Here, we might wonder if an author could hold up a submission on his or her coauthors an account of not being as convinced that it’s ready — maybe the results won’t feel like knowledge without more data, or an additional analysis to rule out a possible problem. That seems reasonable provided that the author with these worries is communicating them to the coauthors so they can be addressed. Keeping mum about such concerns is the exact opposite of what a responsible scientist should do.
What if, in a group of five authors, four are satisfied that the data are complete and the conclusion is well supported but one is not convinced? This might be a moment where something like explicit authorship could help.
To the extent that scientific projects are collaborative and that multiple persons have made substantial intellectual contributions to what is reported in the literature, I think the best policy is one of transparency about just what those contributions were. There are journals in which each the contributions of each of the authors on a paper are laid out in detail. Flagging who is responsible for which piece of the research makes it easier for other scientists to direct their questions to the co-author who can best answer their question. As well, in the event of some piece of the project turning out to be … problematic, there’s some sense of who fell down on the job.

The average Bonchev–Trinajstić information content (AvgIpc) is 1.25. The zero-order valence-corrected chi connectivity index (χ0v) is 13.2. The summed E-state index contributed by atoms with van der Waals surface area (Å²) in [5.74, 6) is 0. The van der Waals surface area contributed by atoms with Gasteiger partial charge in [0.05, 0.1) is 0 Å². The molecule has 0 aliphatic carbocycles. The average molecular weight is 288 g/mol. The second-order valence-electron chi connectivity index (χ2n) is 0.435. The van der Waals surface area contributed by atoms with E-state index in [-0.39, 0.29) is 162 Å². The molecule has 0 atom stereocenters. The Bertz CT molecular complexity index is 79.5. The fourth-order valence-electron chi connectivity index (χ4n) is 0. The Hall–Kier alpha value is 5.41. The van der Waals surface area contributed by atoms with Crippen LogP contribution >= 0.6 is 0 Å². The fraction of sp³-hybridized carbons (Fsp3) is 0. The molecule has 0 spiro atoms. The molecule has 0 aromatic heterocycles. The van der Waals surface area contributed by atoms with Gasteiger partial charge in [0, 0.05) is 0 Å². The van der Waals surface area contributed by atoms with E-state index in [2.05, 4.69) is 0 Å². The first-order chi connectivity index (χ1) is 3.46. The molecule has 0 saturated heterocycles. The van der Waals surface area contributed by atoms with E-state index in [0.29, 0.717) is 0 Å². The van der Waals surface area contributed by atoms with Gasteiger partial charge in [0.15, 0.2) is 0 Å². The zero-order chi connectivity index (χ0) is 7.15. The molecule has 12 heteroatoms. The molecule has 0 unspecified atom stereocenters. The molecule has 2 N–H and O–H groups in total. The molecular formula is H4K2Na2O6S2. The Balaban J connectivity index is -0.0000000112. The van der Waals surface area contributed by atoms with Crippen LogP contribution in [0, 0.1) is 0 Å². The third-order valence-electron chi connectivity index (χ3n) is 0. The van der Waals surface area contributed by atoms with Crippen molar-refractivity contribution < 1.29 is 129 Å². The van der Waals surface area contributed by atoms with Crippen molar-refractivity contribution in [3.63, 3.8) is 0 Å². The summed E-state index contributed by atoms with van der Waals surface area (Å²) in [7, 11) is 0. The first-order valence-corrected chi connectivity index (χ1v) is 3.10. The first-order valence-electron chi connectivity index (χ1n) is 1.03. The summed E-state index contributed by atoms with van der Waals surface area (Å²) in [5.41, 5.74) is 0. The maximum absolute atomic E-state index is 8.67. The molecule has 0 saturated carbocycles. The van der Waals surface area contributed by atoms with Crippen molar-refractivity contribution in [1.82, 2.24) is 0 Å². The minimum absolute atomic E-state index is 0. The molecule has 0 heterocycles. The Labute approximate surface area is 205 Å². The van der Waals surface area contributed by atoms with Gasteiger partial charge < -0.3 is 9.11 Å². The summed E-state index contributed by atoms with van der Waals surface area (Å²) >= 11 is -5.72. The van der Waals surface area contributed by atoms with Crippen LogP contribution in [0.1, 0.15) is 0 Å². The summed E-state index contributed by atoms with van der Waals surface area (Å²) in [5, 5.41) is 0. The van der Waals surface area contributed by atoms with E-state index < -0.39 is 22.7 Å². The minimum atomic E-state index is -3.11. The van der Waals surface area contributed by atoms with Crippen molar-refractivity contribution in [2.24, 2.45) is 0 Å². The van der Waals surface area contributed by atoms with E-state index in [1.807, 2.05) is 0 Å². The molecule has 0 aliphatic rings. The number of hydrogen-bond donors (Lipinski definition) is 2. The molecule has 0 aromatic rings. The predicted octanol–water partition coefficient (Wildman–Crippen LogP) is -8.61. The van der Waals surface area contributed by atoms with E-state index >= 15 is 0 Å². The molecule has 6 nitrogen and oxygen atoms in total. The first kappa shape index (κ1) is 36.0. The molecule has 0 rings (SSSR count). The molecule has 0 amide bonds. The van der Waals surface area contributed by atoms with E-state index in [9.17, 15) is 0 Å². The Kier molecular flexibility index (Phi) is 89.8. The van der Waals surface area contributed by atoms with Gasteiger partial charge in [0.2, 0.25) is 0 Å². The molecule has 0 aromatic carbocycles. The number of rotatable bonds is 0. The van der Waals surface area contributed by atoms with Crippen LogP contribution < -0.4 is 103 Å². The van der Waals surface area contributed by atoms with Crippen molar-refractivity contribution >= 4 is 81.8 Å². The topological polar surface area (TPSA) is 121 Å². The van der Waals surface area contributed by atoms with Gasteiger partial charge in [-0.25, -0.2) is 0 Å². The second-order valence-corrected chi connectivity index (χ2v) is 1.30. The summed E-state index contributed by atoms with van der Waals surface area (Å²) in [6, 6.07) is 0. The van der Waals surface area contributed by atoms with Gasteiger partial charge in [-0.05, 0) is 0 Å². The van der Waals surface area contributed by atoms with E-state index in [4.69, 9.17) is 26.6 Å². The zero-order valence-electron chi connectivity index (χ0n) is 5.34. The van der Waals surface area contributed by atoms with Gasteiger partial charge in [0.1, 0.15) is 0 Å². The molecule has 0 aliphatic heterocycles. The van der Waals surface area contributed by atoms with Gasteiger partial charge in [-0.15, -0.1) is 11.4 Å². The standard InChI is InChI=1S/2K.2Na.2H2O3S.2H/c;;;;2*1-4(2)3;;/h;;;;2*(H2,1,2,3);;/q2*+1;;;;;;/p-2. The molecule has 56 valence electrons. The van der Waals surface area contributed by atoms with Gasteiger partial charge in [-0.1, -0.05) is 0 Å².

While it’s not clear to me that this happens a lot in explicit authorship, I’m not sure why it couldn’t be used to specify: “Author #5 designed experiment X, generated Y data, and was part of the discussions about how to interpret Z. Despite being part of those discussions, Author #5 is not fully persuaded about the interpretation of Z presented here.” This would be a way to acknowledge the real (rising to the level of authorship) contribution of author #5 without erasing a legitimate difference in commitment to the conclusions the other four authors are comfortable presenting to the larger scientific community.